Here is an overview of the posts on this blog related to font designing. My focus has been single line fonts suitable for digital plotters (cutters) and possibly machine embroidery, but most of it applies also for “standard” outline fonts. I also create stencil fonts for my digital cutter.
Designing and generating fonts
I make use of the Custom Stroke Font extension to create svg-fonts in Inkscape and convert to ttf-fonts using FontForge. FontForge can be used to design the fonts from scratch, but but with Inkscape and the extensions described here I find it more intuitive and efficient.
I have created an extensions to efficiently set the glyph ids before using the Custom Stroke Font extension to generate the svg font escpecially for those situations where the ids are lost in the process. For example when automating the process of creating stickfonts or outline fonts from single line fonts.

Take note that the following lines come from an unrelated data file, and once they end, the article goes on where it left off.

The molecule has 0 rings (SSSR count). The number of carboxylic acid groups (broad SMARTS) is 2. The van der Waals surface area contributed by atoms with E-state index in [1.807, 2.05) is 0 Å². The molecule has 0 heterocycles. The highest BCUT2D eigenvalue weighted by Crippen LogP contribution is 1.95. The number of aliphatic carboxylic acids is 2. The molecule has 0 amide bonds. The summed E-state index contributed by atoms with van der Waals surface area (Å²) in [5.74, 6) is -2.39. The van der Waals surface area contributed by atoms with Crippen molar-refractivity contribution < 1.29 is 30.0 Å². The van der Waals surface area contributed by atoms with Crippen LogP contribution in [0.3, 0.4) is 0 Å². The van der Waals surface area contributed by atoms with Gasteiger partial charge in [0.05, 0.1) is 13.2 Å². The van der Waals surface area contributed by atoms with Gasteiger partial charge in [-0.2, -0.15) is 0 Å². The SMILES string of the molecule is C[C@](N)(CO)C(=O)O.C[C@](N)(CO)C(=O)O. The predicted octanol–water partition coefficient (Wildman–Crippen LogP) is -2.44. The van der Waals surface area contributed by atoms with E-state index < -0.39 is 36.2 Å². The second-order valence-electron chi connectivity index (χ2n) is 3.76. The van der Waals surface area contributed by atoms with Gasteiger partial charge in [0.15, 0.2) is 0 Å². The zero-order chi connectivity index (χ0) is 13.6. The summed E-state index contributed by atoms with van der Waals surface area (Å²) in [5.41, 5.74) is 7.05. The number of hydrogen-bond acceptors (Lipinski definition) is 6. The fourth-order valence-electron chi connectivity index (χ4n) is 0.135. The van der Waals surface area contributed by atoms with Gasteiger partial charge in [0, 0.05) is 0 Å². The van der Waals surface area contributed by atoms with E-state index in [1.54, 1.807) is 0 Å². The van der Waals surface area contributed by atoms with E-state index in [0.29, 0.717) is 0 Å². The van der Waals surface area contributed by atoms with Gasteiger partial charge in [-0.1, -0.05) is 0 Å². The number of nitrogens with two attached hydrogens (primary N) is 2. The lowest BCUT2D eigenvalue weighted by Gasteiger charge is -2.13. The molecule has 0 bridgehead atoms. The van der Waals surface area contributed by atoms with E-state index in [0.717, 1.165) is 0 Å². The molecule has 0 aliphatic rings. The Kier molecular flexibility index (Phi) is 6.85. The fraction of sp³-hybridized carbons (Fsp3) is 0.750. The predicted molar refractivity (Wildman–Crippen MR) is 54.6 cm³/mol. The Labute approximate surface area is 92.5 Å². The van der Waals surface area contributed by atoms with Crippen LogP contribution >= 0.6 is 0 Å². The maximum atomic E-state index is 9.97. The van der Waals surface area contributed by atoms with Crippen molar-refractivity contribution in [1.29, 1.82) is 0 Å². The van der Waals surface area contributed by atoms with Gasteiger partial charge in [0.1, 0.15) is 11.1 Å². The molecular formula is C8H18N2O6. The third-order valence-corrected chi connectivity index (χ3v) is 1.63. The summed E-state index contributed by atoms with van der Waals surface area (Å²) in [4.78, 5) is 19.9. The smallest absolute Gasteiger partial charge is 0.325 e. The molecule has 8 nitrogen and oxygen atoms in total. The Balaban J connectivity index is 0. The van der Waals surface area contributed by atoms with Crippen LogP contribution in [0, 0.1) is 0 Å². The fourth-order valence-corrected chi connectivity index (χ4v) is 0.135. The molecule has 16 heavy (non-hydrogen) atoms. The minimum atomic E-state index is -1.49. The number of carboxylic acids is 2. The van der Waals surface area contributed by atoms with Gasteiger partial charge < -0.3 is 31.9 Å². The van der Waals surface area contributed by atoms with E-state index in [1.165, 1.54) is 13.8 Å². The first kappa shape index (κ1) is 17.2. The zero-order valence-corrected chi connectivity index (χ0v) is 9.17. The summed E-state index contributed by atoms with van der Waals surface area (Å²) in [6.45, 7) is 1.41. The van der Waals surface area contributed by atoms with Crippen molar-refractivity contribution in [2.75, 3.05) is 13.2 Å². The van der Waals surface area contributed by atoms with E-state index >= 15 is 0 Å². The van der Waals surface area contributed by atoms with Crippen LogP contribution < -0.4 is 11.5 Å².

For the processes in FontForge I have also written a script to automate the steps to ensure a ttf-font of good quality.
A have some tips on how to use the svg fonts with the Hershey Text in Inkscape:
Single line fonts
See posts below specific to single line fonts, what it is, the options, how to use them and how to create your own.
- Stickfonts – TTF or OTF?
- Single line font to stick font
- Prepare svg-font for Hershey Text and FontForge
- How to use the single line svg-fonts in Inkscape
- Single line fonts in Inkscape revisited
- Convert from double to single line font – find centerline
- Single line fonts – the options
- How to use temporary closed single line fonts
Single line freebies